Much has, of course, been written on the iconic Spanish artist Francisco José de Goya y Lucientes: that he was one of the first truly modern artists, that his approach was akin to the later journalistic art of reportage, that his often bitingly satirical images were the very embodiment of enlightenment thinking. For the late, great critic and writer John Berger, however, Goya’s genius also lay in his robustly theatrical approach to image-making.
To be called theatrical as an artist is not necessarily a compliment, but Berger certainly meant it as such. For him, Goya was “constantly concerned with the way action might be used to epitomize a character or a situation”, by which he meant that each of the artist’s meticulously constructed scenes played out as if on a stage, the depicted figures actors caught in moments that link into complex narrative structures. To encounter the many diminutive and stunning etchings and preparatory drawings on display at the NGV (until October 3) is to peer into entire worlds; the cumulative effect recalls the experience of squinting through film stock, each still not only part of a bigger story but also imbued with the granular detail of the real world. As Berger put it: “One doesn’t analyse the processes of vision that lie behind an etching by Goya; one submits to its climax.”
This is part of where the claim regarding Goya’s modernity comes from. Even today, the quality grants his work a strikingly fluid historicity: sure, they depict specific things – the horrors of the Peninsular War, for instance, or the mediaeval theatres of Spanish inquisition trials – but they depict our world too. For the shadows that play across the exhibition will be recognised by all but the most unimaginative of viewers, as shadows of a particularly contemporary order: images of the January 6 insurrection at Washington’s Capitol buildings rise unavoidably (the so-called QAnon Shaman who featured prominently in the attack is, with his painted body and horned headdress, exactly the kind of clownish ghoul that populates Goya’s more nightmarish visions), as do even more recent images of Taliban forces executing surrendered Afghan fighters, or of boats overladen with refugees being turned back by Greek coast guards.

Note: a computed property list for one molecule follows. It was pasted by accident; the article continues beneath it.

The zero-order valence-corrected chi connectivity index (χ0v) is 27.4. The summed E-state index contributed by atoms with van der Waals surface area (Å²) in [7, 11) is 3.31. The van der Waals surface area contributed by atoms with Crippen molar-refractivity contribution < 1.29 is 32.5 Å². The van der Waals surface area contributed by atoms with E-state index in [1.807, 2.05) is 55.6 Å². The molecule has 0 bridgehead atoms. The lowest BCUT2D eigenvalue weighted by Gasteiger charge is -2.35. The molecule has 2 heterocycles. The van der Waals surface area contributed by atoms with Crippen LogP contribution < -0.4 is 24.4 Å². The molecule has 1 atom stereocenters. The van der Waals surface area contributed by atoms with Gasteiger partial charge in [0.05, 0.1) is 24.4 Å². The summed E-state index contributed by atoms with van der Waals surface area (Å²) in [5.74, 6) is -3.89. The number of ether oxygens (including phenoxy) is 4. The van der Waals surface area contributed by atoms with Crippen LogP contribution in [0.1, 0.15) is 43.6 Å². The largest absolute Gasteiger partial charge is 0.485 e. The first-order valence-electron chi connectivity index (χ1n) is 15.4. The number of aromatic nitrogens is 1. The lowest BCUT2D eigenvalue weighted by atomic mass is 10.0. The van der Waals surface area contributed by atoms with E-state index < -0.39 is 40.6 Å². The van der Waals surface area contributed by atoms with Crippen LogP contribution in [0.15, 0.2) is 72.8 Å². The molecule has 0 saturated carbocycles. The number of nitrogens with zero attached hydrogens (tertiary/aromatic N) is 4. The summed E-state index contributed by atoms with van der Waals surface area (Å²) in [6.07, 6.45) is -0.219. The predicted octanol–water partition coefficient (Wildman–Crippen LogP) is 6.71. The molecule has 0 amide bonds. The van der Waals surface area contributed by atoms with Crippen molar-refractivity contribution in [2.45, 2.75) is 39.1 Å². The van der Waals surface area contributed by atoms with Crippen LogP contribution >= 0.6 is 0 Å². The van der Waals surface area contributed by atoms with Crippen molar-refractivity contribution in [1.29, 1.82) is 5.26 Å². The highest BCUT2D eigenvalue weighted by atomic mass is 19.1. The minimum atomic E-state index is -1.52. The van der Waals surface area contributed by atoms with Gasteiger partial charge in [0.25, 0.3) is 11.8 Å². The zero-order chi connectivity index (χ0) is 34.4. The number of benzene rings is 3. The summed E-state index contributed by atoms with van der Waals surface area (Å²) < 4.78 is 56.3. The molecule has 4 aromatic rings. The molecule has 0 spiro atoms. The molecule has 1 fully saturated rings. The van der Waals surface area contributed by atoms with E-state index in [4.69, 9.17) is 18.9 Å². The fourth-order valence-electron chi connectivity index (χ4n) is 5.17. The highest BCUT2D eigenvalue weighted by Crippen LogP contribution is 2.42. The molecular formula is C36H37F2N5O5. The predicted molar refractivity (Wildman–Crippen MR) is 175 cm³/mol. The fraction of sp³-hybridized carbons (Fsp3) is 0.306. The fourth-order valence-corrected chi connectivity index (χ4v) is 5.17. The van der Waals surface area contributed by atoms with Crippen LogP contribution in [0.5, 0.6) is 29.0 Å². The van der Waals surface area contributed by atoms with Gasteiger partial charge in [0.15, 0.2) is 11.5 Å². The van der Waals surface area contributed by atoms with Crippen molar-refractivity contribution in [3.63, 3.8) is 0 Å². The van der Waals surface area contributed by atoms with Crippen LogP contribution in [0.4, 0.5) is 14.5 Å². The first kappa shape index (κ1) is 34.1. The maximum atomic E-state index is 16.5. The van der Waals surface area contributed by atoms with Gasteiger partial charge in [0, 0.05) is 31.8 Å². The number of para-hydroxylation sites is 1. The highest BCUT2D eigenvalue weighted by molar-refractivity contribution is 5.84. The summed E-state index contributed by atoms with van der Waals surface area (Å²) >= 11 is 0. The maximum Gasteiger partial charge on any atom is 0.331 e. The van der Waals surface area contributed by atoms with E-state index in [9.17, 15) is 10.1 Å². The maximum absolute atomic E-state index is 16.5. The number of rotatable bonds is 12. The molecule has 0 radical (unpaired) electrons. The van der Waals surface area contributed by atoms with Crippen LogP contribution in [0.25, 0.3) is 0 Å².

It’s surely a cliché to ask what Goya would turn his razor-sharp mind to today, but the question is unavoidable. Seen in light of other winter blockbusters that the NGV has staged over the years – or even just in light of the concurrent French Impressionism from the Museum of Fine Arts, Boston – one understands Goya’s enduring power. Many viewers will be drawn by his storied name and perhaps expect an afternoon of pleasant diversion, but Goya is a hard exhibition: not to understand (his images are nothing if not direct), but in its uncompromising nature. As any exhibition of his work should be, the experience of looking at his images in volume is draining. And yet it also carries an invigorating charge of intense clarity. A perfect world would see Goya’s images relegated to history, but such a thing is impossible. As long as humans have the capacity for atrocity, as long as they create and participate in systems of horror and political malfeasance – as long as humans are humans – his dark and magnetic visions will remain essential viewing.
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